The King of Marvin Gardens appears in an aspect ratio of approximately 1.85:1 on this Blu-ray Disc. I thought the transfer replicated the source material accurately.
Which meant the movie usually looked somewhat drab, as that fit with the story and the film stocks of the era. Sharpness was generally good, though it became the weakest link. Most of the movie exhibited positive delineation, though wide shots could be a bit soft.
I noticed no issues with jaggies, shimmering, or edge haloes, and I saw no problems with digital noise reduction; the film maintained an appropriate layer of grain. Don’t worry about source flaws, as the flick came free from specks, marks or blemishes.
With its gloomy winter Atlantic City setting, the film went with a pretty restrained palette. A few lively tones materialized, but the majority of the flick stayed subdued. Within the design parameters, the hues appeared solid; they displayed appropriate clarity. Blacks were deep and firm, while shadows offered fairly nice delineation; a few slightly murky shots emerged, but those remained in the minority. Overall, this was a good presentation of the film.
King came with a perfectly mediocre monaural soundtrack. Speech appeared a bit loose and occasionally sibilant; the lines were never especially natural. Still, they remained easily intelligible and lacked prominent problems.
Very little music showed up here, and none of arrived as score. All of the music came from recordings or live performances in the film, so those elements really became effects. Both the music and the actual effects didn’t have much to do here; they remained background components much of the time. At no point did they appear especially warm or lively, but they also lacked distortion or other flaws, so they seemed acceptable. That remained true for the track as a whole; it was adequate and that’s about it.
When we launch into the disc’s extras, we open with an audio commentary from director Bob Rafelson. He provides a “selected-scene” track, so his notes cover only part of the movie; all together, Rafelson’s chat lasts one hour, one minute and 13 seconds. The director discusses the film’s opening, story and development, cast and performances, various visual design choices, influences, locations, the lack of music, and a few other production areas.
I would guess that Rafelson sat through the whole movie but spoke semi-infrequently. If that’s the case, I’m happy Criterion chose to edit out the gaps rather than make us sit through them. This doesn’t mean Rafelson yaks constantly, though; even with the cuts, we still find occasional dead air.
Despite those gaps, Rafelson manages to give us a lot of useful content. He mixes good insights with various anecdotes to turn this into a generally positive piece. It’s too bad the director can deliver enough info to cover the entire movie, but at least he makes the most of his 61 minutes.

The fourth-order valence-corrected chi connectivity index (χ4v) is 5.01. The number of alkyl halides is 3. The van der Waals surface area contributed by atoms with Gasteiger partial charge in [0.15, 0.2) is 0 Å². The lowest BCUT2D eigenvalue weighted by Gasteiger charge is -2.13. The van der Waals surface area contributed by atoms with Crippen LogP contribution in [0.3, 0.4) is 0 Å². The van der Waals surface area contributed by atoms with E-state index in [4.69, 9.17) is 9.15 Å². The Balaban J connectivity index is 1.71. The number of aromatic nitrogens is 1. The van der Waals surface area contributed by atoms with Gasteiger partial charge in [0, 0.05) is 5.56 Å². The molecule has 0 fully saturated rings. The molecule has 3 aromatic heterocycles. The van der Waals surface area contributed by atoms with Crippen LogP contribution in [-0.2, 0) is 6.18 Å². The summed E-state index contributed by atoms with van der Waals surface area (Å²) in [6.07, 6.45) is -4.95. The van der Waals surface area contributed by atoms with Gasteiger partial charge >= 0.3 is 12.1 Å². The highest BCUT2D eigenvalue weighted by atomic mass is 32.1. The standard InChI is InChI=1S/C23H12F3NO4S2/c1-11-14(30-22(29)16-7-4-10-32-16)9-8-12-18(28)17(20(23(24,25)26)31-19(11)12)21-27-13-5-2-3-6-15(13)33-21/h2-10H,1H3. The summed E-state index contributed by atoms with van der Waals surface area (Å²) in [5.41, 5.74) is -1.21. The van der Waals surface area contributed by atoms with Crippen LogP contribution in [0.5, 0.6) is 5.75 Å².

Two featurettes follow. Reflections of a Philosopher King goes for nine minutes, 47 seconds, and provides notes from Rafelson and actor Ellen Burstyn. The show looks at the opening monologue, locations, camerawork, performances and circumstances on the set. Despite the billing, “King” focuses almost entirely on Rafelson’s remarks; Burstyn speaks for no more than a minute, if that. Some of the material repeats from the commentary, but we still find a fair amount of fresh info in this engaging little piece.
Afterthoughts lasts 11 minutes, one second, and features Rafelson, director of photography László Kovács and actor Bruce Dern. The program looks at the opening sequence, locations and photography, casting and performances. Do we really need to hear about the monologue and the bird outside the hotel window again? No, but at least Kovács and Dern offer some new perspectives. They help make this a decent program.
In addition to the film’s trailer, we get a text component entitled About Bob Rafelson. It uses four stillframe screens to give us a quick biography/filmography. It’s decent but not especially detailed.
A big old 112-page booklet covers all seven films in the “America Lost and Found” boxed set. It includes essays on five of the seven flicks: Head, Easy Rider, The King of Marvin Gardens, Five Easy Pieces and The Last Picture Show. It also delivers an essay about BBS, credits and photos. Criterion usually produce excellent booklets, and this one delivers another terrific companion to the movies.
I didn't dislike The King Of Marvin Gardens but I thought it was a fairly bland and pointless character piece. The Blu-ray provides pretty good picture, average sound and a few interesting supplements. While there are worse films you could see, I think this one's for die-hard Nicholson fans only.
Note that as of November 2010, this Blu-ray version of King of Marvin Gardens can be found only in a seven-movie boxed set called “America Lost and Found: The BBS Story”. This package also includes Easy Rider, Five Easy Pieces, Head, The Last Picture Show, Drive, He Said and A Safe Place.